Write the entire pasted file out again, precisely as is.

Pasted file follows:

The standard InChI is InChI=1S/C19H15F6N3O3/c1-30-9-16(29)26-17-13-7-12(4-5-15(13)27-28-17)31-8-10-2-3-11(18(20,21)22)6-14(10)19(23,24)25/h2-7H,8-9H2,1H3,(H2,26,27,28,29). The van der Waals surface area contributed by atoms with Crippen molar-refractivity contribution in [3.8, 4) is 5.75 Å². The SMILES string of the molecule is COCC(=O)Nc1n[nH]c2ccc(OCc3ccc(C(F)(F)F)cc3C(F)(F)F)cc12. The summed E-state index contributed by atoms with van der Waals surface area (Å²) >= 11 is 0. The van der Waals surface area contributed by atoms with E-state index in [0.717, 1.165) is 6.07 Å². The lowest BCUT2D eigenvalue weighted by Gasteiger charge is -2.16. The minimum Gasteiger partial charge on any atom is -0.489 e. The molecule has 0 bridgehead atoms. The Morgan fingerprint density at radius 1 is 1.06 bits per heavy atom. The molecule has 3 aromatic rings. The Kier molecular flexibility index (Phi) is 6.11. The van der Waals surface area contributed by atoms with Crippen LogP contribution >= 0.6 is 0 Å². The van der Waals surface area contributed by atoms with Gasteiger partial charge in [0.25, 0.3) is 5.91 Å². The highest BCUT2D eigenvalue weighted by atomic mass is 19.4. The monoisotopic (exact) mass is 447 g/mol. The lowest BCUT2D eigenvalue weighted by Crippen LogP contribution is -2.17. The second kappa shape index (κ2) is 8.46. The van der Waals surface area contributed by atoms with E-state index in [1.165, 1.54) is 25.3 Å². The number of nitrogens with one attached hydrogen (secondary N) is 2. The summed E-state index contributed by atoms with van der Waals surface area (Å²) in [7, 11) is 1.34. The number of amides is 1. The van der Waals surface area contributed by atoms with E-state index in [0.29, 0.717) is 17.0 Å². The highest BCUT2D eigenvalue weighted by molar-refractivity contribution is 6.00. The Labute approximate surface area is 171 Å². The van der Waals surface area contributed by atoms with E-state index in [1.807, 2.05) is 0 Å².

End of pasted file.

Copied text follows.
The standard InChI is InChI=1S/C19H15F6N3O3/c1-30-9-16(29)26-17-13-7-12(4-5-15(13)27-28-17)31-8-10-2-3-11(18(20,21)22)6-14(10)19(23,24)25/h2-7H,8-9H2,1H3,(H2,26,27,28,29). The van der Waals surface area contributed by atoms with Crippen molar-refractivity contribution in [3.8, 4) is 5.75 Å². The SMILES string of the molecule is COCC(=O)Nc1n[nH]c2ccc(OCc3ccc(C(F)(F)F)cc3C(F)(F)F)cc12. The summed E-state index contributed by atoms with van der Waals surface area (Å²) >= 11 is 0. The van der Waals surface area contributed by atoms with E-state index in [0.717, 1.165) is 6.07 Å². The lowest BCUT2D eigenvalue weighted by Gasteiger charge is -2.16. The minimum Gasteiger partial charge on any atom is -0.489 e. The molecule has 0 bridgehead atoms. The Morgan fingerprint density at radius 1 is 1.06 bits per heavy atom. The molecule has 3 aromatic rings. The Kier molecular flexibility index (Phi) is 6.11. The van der Waals surface area contributed by atoms with Crippen LogP contribution >= 0.6 is 0 Å². The van der Waals surface area contributed by atoms with Gasteiger partial charge in [0.25, 0.3) is 5.91 Å². The highest BCUT2D eigenvalue weighted by atomic mass is 19.4. The monoisotopic (exact) mass is 447 g/mol. The lowest BCUT2D eigenvalue weighted by Crippen LogP contribution is -2.17. The second kappa shape index (κ2) is 8.46. The van der Waals surface area contributed by atoms with E-state index in [1.165, 1.54) is 25.3 Å². The number of nitrogens with one attached hydrogen (secondary N) is 2. The summed E-state index contributed by atoms with van der Waals surface area (Å²) in [7, 11) is 1.34. The number of amides is 1. The van der Waals surface area contributed by atoms with E-state index in [0.29, 0.717) is 17.0 Å². The highest BCUT2D eigenvalue weighted by molar-refractivity contribution is 6.00. The Labute approximate surface area is 171 Å². The van der Waals surface area contributed by atoms with E-state index in [1.807, 2.05) is 0 Å².